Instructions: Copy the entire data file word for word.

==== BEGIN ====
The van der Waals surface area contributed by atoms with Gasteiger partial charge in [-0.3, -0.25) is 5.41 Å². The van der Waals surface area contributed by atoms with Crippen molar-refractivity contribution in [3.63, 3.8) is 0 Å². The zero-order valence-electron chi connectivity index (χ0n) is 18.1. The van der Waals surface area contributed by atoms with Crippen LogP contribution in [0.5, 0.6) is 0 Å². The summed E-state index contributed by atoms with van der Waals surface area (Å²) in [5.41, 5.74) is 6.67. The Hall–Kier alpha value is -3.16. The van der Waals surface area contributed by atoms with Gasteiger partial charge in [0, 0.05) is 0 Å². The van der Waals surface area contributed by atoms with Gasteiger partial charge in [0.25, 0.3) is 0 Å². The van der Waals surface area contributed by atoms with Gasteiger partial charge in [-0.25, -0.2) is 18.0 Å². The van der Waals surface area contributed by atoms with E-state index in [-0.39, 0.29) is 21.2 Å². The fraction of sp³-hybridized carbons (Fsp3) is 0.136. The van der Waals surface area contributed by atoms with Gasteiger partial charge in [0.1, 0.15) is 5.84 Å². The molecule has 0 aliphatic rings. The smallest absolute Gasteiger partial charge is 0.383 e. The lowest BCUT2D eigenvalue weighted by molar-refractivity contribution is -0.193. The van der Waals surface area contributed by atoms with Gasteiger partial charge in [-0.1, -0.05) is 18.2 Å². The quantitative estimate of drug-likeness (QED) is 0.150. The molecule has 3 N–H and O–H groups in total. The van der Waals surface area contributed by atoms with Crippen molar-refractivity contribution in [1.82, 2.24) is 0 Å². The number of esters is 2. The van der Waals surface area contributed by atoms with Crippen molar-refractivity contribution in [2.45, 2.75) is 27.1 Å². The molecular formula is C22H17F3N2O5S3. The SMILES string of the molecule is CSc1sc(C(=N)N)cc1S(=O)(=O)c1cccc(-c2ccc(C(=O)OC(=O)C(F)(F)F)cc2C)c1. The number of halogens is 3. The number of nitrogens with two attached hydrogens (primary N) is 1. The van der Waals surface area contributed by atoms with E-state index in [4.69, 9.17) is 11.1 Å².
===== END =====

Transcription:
The van der Waals surface area contributed by atoms with Gasteiger partial charge in [-0.3, -0.25) is 5.41 Å². The van der Waals surface area contributed by atoms with Crippen molar-refractivity contribution in [3.63, 3.8) is 0 Å². The zero-order valence-electron chi connectivity index (χ0n) is 18.1. The van der Waals surface area contributed by atoms with Crippen LogP contribution in [0.5, 0.6) is 0 Å². The summed E-state index contributed by atoms with van der Waals surface area (Å²) in [5.41, 5.74) is 6.67. The Hall–Kier alpha value is -3.16. The van der Waals surface area contributed by atoms with Gasteiger partial charge in [0, 0.05) is 0 Å². The van der Waals surface area contributed by atoms with Gasteiger partial charge in [0.25, 0.3) is 0 Å². The van der Waals surface area contributed by atoms with Gasteiger partial charge in [-0.25, -0.2) is 18.0 Å². The van der Waals surface area contributed by atoms with E-state index in [-0.39, 0.29) is 21.2 Å². The fraction of sp³-hybridized carbons (Fsp3) is 0.136. The van der Waals surface area contributed by atoms with Gasteiger partial charge in [0.1, 0.15) is 5.84 Å². The molecule has 0 aliphatic rings. The smallest absolute Gasteiger partial charge is 0.383 e. The lowest BCUT2D eigenvalue weighted by molar-refractivity contribution is -0.193. The van der Waals surface area contributed by atoms with Gasteiger partial charge in [-0.1, -0.05) is 18.2 Å². The quantitative estimate of drug-likeness (QED) is 0.150. The molecule has 3 N–H and O–H groups in total. The van der Waals surface area contributed by atoms with Crippen molar-refractivity contribution in [1.82, 2.24) is 0 Å². The number of esters is 2. The van der Waals surface area contributed by atoms with Crippen molar-refractivity contribution in [2.45, 2.75) is 27.1 Å². The molecular formula is C22H17F3N2O5S3. The SMILES string of the molecule is CSc1sc(C(=N)N)cc1S(=O)(=O)c1cccc(-c2ccc(C(=O)OC(=O)C(F)(F)F)cc2C)c1. The number of halogens is 3. The number of nitrogens with two attached hydrogens (primary N) is 1. The van der Waals surface area contributed by atoms with E-state index in [4.69, 9.17) is 11.1 Å².